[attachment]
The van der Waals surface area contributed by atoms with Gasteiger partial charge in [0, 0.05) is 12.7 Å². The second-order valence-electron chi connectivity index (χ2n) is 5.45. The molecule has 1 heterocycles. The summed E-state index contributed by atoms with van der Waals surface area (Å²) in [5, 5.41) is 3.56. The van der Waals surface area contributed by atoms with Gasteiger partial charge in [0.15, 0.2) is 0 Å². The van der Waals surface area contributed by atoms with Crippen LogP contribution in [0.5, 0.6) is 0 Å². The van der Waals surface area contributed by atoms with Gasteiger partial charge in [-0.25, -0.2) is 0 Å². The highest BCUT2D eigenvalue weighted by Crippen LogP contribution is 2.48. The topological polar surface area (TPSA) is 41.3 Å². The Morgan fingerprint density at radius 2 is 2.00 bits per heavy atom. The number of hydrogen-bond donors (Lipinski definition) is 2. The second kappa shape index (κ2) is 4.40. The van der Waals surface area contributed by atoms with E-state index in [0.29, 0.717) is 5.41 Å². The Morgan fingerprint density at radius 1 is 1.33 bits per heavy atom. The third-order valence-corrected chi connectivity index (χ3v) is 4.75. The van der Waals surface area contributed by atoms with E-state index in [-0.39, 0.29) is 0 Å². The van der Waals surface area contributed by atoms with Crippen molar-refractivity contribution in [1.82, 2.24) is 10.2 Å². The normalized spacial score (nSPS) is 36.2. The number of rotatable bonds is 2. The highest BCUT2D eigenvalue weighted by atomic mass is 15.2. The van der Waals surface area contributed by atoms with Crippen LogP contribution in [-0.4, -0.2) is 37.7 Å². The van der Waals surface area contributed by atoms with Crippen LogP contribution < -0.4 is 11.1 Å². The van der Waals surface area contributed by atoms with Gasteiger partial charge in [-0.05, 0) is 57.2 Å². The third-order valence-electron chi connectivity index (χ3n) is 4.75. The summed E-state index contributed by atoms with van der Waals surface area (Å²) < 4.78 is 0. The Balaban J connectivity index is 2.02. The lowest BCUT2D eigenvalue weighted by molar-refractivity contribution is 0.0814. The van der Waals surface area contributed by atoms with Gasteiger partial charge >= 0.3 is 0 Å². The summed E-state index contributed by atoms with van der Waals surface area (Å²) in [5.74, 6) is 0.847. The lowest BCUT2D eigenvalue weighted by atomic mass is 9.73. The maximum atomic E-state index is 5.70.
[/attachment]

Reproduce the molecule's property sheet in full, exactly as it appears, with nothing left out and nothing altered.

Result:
The van der Waals surface area contributed by atoms with Gasteiger partial charge in [0, 0.05) is 12.7 Å². The second-order valence-electron chi connectivity index (χ2n) is 5.45. The molecule has 1 heterocycles. The summed E-state index contributed by atoms with van der Waals surface area (Å²) in [5, 5.41) is 3.56. The van der Waals surface area contributed by atoms with Gasteiger partial charge in [0.15, 0.2) is 0 Å². The van der Waals surface area contributed by atoms with Crippen LogP contribution in [0.5, 0.6) is 0 Å². The van der Waals surface area contributed by atoms with Gasteiger partial charge in [-0.25, -0.2) is 0 Å². The highest BCUT2D eigenvalue weighted by Crippen LogP contribution is 2.48. The topological polar surface area (TPSA) is 41.3 Å². The Morgan fingerprint density at radius 2 is 2.00 bits per heavy atom. The number of hydrogen-bond donors (Lipinski definition) is 2. The second kappa shape index (κ2) is 4.40. The van der Waals surface area contributed by atoms with E-state index in [0.29, 0.717) is 5.41 Å². The Morgan fingerprint density at radius 1 is 1.33 bits per heavy atom. The third-order valence-corrected chi connectivity index (χ3v) is 4.75. The van der Waals surface area contributed by atoms with E-state index in [-0.39, 0.29) is 0 Å². The van der Waals surface area contributed by atoms with Crippen molar-refractivity contribution in [1.82, 2.24) is 10.2 Å². The normalized spacial score (nSPS) is 36.2. The number of rotatable bonds is 2. The highest BCUT2D eigenvalue weighted by atomic mass is 15.2. The van der Waals surface area contributed by atoms with Crippen LogP contribution in [-0.4, -0.2) is 37.7 Å². The van der Waals surface area contributed by atoms with Crippen LogP contribution < -0.4 is 11.1 Å². The van der Waals surface area contributed by atoms with Gasteiger partial charge in [-0.05, 0) is 57.2 Å². The third-order valence-electron chi connectivity index (χ3n) is 4.75. The summed E-state index contributed by atoms with van der Waals surface area (Å²) < 4.78 is 0. The Balaban J connectivity index is 2.02. The lowest BCUT2D eigenvalue weighted by molar-refractivity contribution is 0.0814. The van der Waals surface area contributed by atoms with Gasteiger partial charge >= 0.3 is 0 Å². The summed E-state index contributed by atoms with van der Waals surface area (Å²) in [5.74, 6) is 0.847. The lowest BCUT2D eigenvalue weighted by atomic mass is 9.73. The maximum atomic E-state index is 5.70.